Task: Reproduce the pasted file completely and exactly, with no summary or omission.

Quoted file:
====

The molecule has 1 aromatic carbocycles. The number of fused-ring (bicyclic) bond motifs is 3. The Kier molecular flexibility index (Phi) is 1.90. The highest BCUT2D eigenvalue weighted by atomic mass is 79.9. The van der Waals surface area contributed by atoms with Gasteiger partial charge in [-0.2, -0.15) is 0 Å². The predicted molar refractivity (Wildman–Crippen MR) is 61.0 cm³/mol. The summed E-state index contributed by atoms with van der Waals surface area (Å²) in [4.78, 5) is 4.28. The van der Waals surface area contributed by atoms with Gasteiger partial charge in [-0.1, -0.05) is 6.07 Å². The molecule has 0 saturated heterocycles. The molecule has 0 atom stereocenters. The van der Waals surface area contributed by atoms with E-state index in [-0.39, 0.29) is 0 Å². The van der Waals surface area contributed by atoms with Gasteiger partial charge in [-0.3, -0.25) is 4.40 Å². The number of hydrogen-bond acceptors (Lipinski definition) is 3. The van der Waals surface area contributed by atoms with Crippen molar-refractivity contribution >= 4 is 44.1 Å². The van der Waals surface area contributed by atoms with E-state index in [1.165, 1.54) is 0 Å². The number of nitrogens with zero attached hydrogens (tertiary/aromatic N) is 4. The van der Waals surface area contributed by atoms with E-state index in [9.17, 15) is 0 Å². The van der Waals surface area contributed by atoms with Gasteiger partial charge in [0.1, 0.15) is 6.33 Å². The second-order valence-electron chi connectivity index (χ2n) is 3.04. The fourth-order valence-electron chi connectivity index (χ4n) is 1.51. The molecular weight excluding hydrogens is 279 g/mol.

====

The molecule has 1 aromatic carbocycles. The number of fused-ring (bicyclic) bond motifs is 3. The Kier molecular flexibility index (Phi) is 1.90. The highest BCUT2D eigenvalue weighted by atomic mass is 79.9. The van der Waals surface area contributed by atoms with Gasteiger partial charge in [-0.2, -0.15) is 0 Å². The predicted molar refractivity (Wildman–Crippen MR) is 61.0 cm³/mol. The summed E-state index contributed by atoms with van der Waals surface area (Å²) in [4.78, 5) is 4.28. The van der Waals surface area contributed by atoms with Gasteiger partial charge in [-0.1, -0.05) is 6.07 Å². The molecule has 0 saturated heterocycles. The molecule has 0 atom stereocenters. The van der Waals surface area contributed by atoms with E-state index in [-0.39, 0.29) is 0 Å². The van der Waals surface area contributed by atoms with Gasteiger partial charge in [-0.3, -0.25) is 4.40 Å². The number of hydrogen-bond acceptors (Lipinski definition) is 3. The van der Waals surface area contributed by atoms with Crippen molar-refractivity contribution >= 4 is 44.1 Å². The van der Waals surface area contributed by atoms with E-state index in [1.165, 1.54) is 0 Å². The number of nitrogens with zero attached hydrogens (tertiary/aromatic N) is 4. The van der Waals surface area contributed by atoms with E-state index in [9.17, 15) is 0 Å². The van der Waals surface area contributed by atoms with Gasteiger partial charge in [0.1, 0.15) is 6.33 Å². The second-order valence-electron chi connectivity index (χ2n) is 3.04. The fourth-order valence-electron chi connectivity index (χ4n) is 1.51. The molecular weight excluding hydrogens is 279 g/mol.